Figure \(\PageIndex{3}\): Chemical structure of the four nitrogenous bases in the two strands of DNA. Notice how the purines (A and G) are composed of two ring structures, whereas the pyrimidines (T and C) are composed of one ring structure. The DNA of all species has the same four nitrogen bases. The figure also illustrates that Adenine pairs with Thymine and Guanine pairs with cytosine.

    Discovery of the Double Helix

    After DNA was shown to be the genetic material, scientists wanted to learn more about it, including its structure. James Watson and Francis Crick are usually given credit for discovering that DNA has a double-helix shape like a spiral staircase, as shown in Figure \(\PageIndex{4}\). In fact, Watson and Crick's discovery of the double helix depended heavily on the prior work of Rosalind Franklin and other scientists, who had used X-rays to learn more about DNA’s structure. Unfortunately, Franklin and these other scientists have not usually been given credit for their important contributions to the discovery of the double helix.

    DNA structure. Labels: A. Adenine B. Thymine C. Guanine D. Cytosine 1. Sugar, Phosphate, Backbone 2. Base pair 3. Nitrogenous base
    Figure \(\PageIndex{4}\): Double helix structure of DNA resembles a twisted staircase. In this image A. Adenine B. Thymine C. Guanine D. Cytosine 1. Sugar, Phosphate, Backbone 2. Base pair 3. Nitrogenous base. This image also shows the application of 2 rules of Chargaff.

    The double-helix shape of DNA, together with Chargaff’s rules, led to a better understanding of DNA. As a nucleic acid, DNA is made from nucleotide monomers. Long chains of nucleotides form polynucleotides, and the DNA double helix consists of two polynucleotide chains. Each nucleotide consists of a sugar (deoxyribose), a phosphate group, and one of the four bases (adenine, cytosine, guanine, or thymine). The sugar and phosphate molecules in adjacent nucleotides bond together and form the "backbone" of each polynucleotide chain.

    Scientists concluded that bonds between the bases hold together the two polynucleotide chains of DNA. Moreover, adenine always bonds with thymine, and cytosine always bonds with guanine. That's why these pairs of bases are called complementary base pairs. If you look at the nitrogen bases in Figure \(\PageIndex{3}\), you will see why the bases bond together only in these pairings. Adenine and guanine have a two-ring structure, whereas cytosine and thymine have just one ring. If adenine were to bond with guanine as well as thymine, for example, the distance between the two DNA chains would be variable. However, when a one-ring molecule (such as thymine) always bonds with a two-ring molecule (such as adenine), the distance between the two chains remains constant. This maintains the uniform shape of the DNA double helix. The bonded base pairs (A-T and G-C) stick into the middle of the double helix, forming, in essence, the steps of the spiral staircase.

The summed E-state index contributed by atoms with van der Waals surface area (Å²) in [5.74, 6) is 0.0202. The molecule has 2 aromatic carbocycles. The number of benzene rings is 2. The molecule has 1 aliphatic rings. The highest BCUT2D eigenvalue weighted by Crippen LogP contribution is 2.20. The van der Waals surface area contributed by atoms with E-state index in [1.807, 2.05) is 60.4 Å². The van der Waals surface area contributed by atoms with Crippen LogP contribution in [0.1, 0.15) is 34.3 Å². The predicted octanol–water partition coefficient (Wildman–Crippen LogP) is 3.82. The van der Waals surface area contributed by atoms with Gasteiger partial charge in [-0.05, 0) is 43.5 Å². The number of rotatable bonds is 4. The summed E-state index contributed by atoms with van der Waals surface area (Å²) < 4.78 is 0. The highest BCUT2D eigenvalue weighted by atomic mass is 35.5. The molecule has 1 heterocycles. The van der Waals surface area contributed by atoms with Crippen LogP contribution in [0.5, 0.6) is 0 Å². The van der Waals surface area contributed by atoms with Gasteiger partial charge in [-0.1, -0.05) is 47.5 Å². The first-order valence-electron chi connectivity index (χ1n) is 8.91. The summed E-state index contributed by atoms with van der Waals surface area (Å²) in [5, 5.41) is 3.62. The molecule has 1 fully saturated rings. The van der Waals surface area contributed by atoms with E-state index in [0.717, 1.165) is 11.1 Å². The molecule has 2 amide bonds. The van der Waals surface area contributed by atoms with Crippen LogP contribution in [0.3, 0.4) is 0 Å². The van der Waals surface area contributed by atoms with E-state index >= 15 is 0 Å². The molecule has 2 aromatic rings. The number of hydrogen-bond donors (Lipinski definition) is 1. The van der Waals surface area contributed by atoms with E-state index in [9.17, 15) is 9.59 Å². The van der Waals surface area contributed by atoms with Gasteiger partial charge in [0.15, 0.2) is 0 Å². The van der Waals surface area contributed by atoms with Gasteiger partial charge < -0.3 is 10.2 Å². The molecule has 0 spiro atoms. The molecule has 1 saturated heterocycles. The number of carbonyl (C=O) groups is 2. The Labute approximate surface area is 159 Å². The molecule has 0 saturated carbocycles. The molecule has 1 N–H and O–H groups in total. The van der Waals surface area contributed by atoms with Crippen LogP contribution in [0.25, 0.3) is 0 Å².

DNA Replication

    Knowledge of DNA’s structure helped scientists understand how DNA replicates. DNA replication is the process in which DNA is copied. It occurs during the synthesis (S) phase of the eukaryotic cell cycle. DNA must be copied so that, after cell division occurs, each daughter cell will have a complete set of chromosomes.

    DNA replication begins when an enzyme breaks the bonds between complementary bases in the molecule. This exposes the bases inside the molecule so they can be “read” by another enzyme and used to build two new DNA strands with complementary bases. The two daughter molecules that result each contain one strand from the parent molecule and one new strand that is complementary to it. As a result, the two daughter molecules are both identical to the parent molecule. This is a semi-conservative process (see Figure \(\PageIndex{5}\).)

    DNA replication fork
    Figure \(\PageIndex{5}\): DNA Replication. DNA replication is a semi-conservative process. Half of the parent DNA molecule is conserved in each of the two daughter DNA molecules. The blue strand belongs to the parent cell, and the green DNA strand represents a brand new DNA strand.

    Helicase and Polymerase

    DNA replication begins as an enzyme, DNA helicase, breaks the hydrogen bonds holding the two strands together and forms a replication fork (see Figure \(\PageIndex{6}\). The resulting structure has two branching strands of DNA backbone with exposed bases. These exposed bases allow the DNA to be “read” by another enzyme, DNA polymerase, which then builds the complementary DNA strand. As DNA helicase continues to open the double helix, the replication fork grows.

    Leading and Lagging Strands

    Two DNA polymerase enzymes work at a Replication fork. This enzyme can only build new DNA in the 5' → 3' direction. It also needs a primer built by primase to start building DNA. Therefore, the two new strands, the leading strand and the lagging strand, of DNA are “built” in opposite directions. The leading strand is the DNA strand that DNA polymerase constructs in the 5' → 3' direction. This strand of DNA is made in a continuous manner, moving as the replication fork grows. The "lagging” strand is synthesized in short segments known as Okazaki fragments. On the lagging strand, primase builds a short RNA primer. DNA polymerase is then able to use the free 3'-OH group on the RNA primer to make DNA in the 5' → 3' direction till it reaches to end of the template strand. DNA polymerase of the lagging strand then jumps to go further into the replication fork to make another Okazaki fragment. The RNA fragments are then degraded and new DNA nucleotides are added to fill the gaps where the RNA was present. Another enzyme, DNA ligase, is then able to attach (ligate) the DNA nucleotides together, completing the synthesis of the lagging strand (Figure \(\PageIndex{6}\)).